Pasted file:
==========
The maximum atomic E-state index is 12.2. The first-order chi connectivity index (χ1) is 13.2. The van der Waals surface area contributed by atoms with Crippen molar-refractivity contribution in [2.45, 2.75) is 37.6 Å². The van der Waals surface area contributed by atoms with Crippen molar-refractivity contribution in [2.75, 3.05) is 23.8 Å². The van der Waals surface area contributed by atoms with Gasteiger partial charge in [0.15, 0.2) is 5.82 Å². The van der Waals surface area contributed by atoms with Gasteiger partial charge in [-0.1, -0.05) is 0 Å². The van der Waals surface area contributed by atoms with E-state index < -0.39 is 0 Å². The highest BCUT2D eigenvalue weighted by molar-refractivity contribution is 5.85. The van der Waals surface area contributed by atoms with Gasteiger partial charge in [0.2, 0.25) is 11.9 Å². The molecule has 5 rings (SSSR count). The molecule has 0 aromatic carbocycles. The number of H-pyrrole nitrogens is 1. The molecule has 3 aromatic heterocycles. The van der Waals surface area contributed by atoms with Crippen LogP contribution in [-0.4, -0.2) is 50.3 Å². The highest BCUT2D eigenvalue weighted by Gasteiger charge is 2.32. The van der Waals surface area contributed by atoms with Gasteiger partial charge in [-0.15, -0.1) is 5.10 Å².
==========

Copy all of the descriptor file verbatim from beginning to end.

The maximum atomic E-state index is 12.2. The first-order chi connectivity index (χ1) is 13.2. The van der Waals surface area contributed by atoms with Crippen molar-refractivity contribution in [2.45, 2.75) is 37.6 Å². The van der Waals surface area contributed by atoms with Crippen molar-refractivity contribution in [2.75, 3.05) is 23.8 Å². The van der Waals surface area contributed by atoms with Gasteiger partial charge in [0.15, 0.2) is 5.82 Å². The van der Waals surface area contributed by atoms with Gasteiger partial charge in [-0.1, -0.05) is 0 Å². The van der Waals surface area contributed by atoms with E-state index < -0.39 is 0 Å². The highest BCUT2D eigenvalue weighted by molar-refractivity contribution is 5.85. The van der Waals surface area contributed by atoms with Gasteiger partial charge in [0.2, 0.25) is 11.9 Å². The molecule has 5 rings (SSSR count). The molecule has 0 aromatic carbocycles. The number of H-pyrrole nitrogens is 1. The molecule has 3 aromatic heterocycles. The van der Waals surface area contributed by atoms with Crippen LogP contribution in [-0.4, -0.2) is 50.3 Å². The highest BCUT2D eigenvalue weighted by Gasteiger charge is 2.32. The van der Waals surface area contributed by atoms with Gasteiger partial charge in [-0.15, -0.1) is 5.10 Å².